However, the German government has shown a more reserved attitude, with a German government spokesperson in Berlin stating last week that Chancellor Scholz clearly expressed during his visit to China that there should be no unfair competition. Chancellor Scholz previously suggested negotiating within the framework of the World Trade Organization to address subsidy issues.

The German spokesperson added that the EU investigation into Chinese electric cars has not yet concluded. The German government expects to give "careful consideration" to this issue.

Complex Trade Tensions Between China and the EU

The French government signed a wide-ranging pact with the automotive industry on Monday that sets new targets for electric vehicle sales, just as Chinese President Xi Jinping arrived.

The contract between the government, French business groups and unions aims for a fourfold increase in the sale of 100% EVs to 800,000 a year in 2027. It also targets a sixfold increase for electric light commercial vehicles to 100,000 a year.

French officials stated that France will also raise the issue of China’s investigation into French brandy. China launched an anti-dumping investigation into EU brandy in January, causing concerns about whether China will impose tariffs as high as 218% on European brandy as it did on Australian wine.

According to French data, in 2023, China accounted for 19.4% of French brandy exports. Another major market for French brandy is the United States, where sales are sharply declining.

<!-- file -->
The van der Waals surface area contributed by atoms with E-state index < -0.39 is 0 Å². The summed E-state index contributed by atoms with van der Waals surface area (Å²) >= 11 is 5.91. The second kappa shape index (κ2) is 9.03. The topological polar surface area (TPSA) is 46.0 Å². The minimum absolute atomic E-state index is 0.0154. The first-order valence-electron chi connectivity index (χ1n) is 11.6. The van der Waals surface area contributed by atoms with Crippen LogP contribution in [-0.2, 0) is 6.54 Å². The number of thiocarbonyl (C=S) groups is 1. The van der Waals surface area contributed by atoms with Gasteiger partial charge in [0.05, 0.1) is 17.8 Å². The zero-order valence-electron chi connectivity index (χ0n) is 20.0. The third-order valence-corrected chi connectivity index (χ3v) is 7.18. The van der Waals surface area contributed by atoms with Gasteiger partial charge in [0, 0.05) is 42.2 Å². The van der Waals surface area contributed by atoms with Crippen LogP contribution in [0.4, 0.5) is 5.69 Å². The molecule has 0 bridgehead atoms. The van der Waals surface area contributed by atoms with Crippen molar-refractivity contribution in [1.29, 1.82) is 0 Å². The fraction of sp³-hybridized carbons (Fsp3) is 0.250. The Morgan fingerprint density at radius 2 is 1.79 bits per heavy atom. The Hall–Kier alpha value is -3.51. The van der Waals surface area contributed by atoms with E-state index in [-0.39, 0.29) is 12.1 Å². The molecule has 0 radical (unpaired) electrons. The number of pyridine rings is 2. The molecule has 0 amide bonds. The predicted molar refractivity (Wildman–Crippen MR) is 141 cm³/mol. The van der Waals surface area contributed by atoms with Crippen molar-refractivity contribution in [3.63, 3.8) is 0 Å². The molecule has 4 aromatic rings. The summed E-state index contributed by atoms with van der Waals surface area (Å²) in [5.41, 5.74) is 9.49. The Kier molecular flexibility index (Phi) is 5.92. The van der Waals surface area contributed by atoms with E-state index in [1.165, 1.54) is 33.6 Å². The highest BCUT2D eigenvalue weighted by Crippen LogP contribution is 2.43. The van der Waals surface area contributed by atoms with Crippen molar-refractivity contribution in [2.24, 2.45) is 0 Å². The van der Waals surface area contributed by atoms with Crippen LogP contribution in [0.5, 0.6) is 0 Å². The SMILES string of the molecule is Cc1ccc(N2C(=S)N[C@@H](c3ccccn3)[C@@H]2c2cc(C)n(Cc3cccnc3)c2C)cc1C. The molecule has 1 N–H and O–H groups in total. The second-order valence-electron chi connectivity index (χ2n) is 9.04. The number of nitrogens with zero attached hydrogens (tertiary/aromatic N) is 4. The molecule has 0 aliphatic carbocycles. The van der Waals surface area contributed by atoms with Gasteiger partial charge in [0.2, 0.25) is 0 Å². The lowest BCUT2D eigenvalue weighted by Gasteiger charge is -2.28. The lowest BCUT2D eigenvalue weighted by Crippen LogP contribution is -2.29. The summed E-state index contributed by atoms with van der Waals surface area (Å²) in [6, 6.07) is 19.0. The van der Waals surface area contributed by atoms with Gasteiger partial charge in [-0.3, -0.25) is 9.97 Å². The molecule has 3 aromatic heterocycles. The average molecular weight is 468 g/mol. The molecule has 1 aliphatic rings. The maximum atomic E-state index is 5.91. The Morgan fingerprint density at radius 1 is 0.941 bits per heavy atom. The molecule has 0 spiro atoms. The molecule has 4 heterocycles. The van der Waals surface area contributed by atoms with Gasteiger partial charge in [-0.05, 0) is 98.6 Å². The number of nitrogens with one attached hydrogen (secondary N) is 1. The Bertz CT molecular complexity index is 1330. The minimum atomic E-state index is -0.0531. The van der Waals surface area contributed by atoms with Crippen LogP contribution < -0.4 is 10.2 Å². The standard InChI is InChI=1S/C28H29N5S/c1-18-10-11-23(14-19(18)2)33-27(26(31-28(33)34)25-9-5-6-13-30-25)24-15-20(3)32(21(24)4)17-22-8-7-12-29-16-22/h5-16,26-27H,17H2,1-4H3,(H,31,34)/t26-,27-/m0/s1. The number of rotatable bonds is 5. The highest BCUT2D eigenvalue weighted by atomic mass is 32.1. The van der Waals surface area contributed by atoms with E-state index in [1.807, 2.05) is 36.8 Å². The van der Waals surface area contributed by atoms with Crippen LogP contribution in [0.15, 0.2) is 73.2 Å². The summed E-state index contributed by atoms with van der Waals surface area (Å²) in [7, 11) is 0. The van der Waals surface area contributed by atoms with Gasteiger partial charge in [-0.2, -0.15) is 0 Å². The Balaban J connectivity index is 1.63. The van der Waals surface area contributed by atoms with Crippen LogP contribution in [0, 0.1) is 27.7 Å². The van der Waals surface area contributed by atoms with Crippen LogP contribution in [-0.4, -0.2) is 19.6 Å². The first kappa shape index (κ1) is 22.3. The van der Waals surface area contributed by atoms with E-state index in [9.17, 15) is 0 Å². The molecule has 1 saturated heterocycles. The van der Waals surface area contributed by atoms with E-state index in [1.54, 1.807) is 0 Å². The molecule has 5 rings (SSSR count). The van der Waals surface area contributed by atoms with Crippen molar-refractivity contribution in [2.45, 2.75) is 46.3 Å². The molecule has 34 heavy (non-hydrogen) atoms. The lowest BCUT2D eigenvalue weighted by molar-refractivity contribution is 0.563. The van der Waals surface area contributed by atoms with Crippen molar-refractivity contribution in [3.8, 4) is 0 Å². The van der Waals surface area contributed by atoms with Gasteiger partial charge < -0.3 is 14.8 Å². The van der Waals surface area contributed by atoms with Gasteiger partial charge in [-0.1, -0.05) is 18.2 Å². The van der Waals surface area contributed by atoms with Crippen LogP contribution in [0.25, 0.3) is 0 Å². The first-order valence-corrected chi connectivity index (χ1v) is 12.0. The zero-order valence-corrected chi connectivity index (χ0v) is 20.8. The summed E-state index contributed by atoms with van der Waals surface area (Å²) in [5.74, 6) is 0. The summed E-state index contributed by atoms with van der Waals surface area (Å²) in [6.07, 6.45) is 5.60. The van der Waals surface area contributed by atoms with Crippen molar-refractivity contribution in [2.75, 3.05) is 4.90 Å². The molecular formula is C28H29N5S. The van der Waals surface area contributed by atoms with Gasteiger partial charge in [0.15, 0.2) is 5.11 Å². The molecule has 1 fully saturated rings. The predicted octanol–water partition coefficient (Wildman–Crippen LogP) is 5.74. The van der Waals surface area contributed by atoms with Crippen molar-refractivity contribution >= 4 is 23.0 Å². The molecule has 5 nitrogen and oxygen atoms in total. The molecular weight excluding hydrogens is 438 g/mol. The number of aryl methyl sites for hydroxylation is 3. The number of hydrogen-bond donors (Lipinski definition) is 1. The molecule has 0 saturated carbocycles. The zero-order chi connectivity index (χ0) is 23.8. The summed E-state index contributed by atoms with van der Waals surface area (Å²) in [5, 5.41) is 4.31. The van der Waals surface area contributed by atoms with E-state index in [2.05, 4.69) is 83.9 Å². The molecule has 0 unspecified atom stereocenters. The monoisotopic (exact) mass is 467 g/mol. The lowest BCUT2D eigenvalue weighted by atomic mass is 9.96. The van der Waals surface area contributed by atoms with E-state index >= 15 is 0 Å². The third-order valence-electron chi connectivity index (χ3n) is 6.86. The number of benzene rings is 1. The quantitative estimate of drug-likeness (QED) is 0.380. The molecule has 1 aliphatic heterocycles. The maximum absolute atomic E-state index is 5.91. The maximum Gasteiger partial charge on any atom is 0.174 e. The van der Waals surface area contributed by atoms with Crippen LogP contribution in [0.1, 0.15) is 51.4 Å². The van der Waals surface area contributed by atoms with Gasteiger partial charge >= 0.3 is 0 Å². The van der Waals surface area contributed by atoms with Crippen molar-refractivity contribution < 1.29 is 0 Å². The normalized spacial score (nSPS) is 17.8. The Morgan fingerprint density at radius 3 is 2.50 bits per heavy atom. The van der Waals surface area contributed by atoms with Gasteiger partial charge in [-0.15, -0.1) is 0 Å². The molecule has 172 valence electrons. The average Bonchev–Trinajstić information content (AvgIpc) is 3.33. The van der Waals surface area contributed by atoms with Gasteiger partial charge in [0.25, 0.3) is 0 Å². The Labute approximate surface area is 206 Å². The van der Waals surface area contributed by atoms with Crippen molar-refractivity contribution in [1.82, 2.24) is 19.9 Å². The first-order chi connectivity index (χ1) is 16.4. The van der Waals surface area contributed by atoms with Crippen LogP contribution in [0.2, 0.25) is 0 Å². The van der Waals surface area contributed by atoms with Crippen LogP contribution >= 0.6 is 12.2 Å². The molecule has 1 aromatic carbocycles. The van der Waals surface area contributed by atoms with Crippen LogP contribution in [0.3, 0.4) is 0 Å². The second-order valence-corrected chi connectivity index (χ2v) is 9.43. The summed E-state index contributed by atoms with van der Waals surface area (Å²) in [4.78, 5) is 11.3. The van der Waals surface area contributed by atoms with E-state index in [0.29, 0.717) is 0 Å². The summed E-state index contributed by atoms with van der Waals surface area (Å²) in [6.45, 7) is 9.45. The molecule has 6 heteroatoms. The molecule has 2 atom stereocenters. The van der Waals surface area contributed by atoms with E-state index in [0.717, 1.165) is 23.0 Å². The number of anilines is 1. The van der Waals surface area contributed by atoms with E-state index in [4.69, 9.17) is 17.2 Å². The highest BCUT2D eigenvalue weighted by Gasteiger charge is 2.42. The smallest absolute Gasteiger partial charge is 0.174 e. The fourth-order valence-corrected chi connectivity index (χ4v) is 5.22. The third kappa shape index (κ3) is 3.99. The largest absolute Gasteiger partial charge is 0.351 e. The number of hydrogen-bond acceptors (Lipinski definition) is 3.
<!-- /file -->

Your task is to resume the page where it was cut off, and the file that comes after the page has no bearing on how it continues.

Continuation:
What Should Be the EU Tariff on Chinese EV Exports?

A report by U.S. think tank Rhodium Group suggests the EU should impose a 50% tariff increase to deter low-priced Chinese electric car sales in the EU. The report argues that a 10% to 15% tariff is not enough as Chinese manufacturers could still profit significantly due to cost advantages.

For example, the researchers at Rhodium Group cited BYD’s all-electric Seal U as an example, noting that while it sells for €20,500 in China with a profit of €1,300. Its price in the EU is €42,000, yielding a profit of up to €14,300.

"According to our calculations, even with a 30% tariff, the company’s profit in the EU would still be 15% higher than in China (€4,700), indicating that exports to Europe remain highly attractive," the report states.

The report suggests that to deter Chinese electric cars from dominating the European market with low prices, the EU needs to impose a 50% tariff on imported Chinese electric vehicles.

Continued Rapid Expansion Expected for Chinese EV Exports

The Rodium report also points out that Chinese EV maker BYD may lower its prices in order to achieve its goal of capturing 5% of the EU market by 2025 and 10% by 2030. Many other brands of Chinese electric vehicles also enjoy higher profit margins in the EU.

But, analysts say that restrictions on the export of Chinese-made cars to the EU will not hinder car makers like BYD and Chery from pursuing their global ambitions.

In 2024, China will contribute to 60% of global sales of new energy vehicles, with exports of new energy vehicles expected to reach 1.8 million units, a year-on-year increase of 50%, according to various estimates by Chinese auto associations.